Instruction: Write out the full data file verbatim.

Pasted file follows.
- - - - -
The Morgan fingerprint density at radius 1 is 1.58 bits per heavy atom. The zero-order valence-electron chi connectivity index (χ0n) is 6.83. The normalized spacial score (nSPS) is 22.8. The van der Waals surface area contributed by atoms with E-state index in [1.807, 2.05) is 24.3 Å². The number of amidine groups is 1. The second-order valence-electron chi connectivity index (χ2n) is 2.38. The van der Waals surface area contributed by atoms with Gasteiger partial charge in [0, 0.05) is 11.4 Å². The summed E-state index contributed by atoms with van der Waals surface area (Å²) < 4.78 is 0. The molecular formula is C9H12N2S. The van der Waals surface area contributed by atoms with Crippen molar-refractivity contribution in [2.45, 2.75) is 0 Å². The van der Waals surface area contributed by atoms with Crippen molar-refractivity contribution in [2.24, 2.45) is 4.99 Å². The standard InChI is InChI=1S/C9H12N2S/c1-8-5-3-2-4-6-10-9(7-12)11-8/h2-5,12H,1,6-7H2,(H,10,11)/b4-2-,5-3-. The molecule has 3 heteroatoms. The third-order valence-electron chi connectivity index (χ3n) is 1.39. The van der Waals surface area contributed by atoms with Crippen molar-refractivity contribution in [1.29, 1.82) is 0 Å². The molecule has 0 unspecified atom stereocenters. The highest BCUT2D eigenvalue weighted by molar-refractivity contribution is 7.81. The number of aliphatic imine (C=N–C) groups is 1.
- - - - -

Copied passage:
The Morgan fingerprint density at radius 1 is 1.58 bits per heavy atom. The zero-order valence-electron chi connectivity index (χ0n) is 6.83. The normalized spacial score (nSPS) is 22.8. The van der Waals surface area contributed by atoms with E-state index in [1.807, 2.05) is 24.3 Å². The number of amidine groups is 1. The second-order valence-electron chi connectivity index (χ2n) is 2.38. The van der Waals surface area contributed by atoms with Gasteiger partial charge in [0, 0.05) is 11.4 Å². The summed E-state index contributed by atoms with van der Waals surface area (Å²) < 4.78 is 0. The molecular formula is C9H12N2S. The van der Waals surface area contributed by atoms with Crippen molar-refractivity contribution in [2.45, 2.75) is 0 Å². The van der Waals surface area contributed by atoms with Crippen molar-refractivity contribution in [2.24, 2.45) is 4.99 Å². The standard InChI is InChI=1S/C9H12N2S/c1-8-5-3-2-4-6-10-9(7-12)11-8/h2-5,12H,1,6-7H2,(H,10,11)/b4-2-,5-3-. The molecule has 3 heteroatoms. The third-order valence-electron chi connectivity index (χ3n) is 1.39. The van der Waals surface area contributed by atoms with Crippen molar-refractivity contribution in [1.29, 1.82) is 0 Å². The molecule has 0 unspecified atom stereocenters. The highest BCUT2D eigenvalue weighted by molar-refractivity contribution is 7.81. The number of aliphatic imine (C=N–C) groups is 1.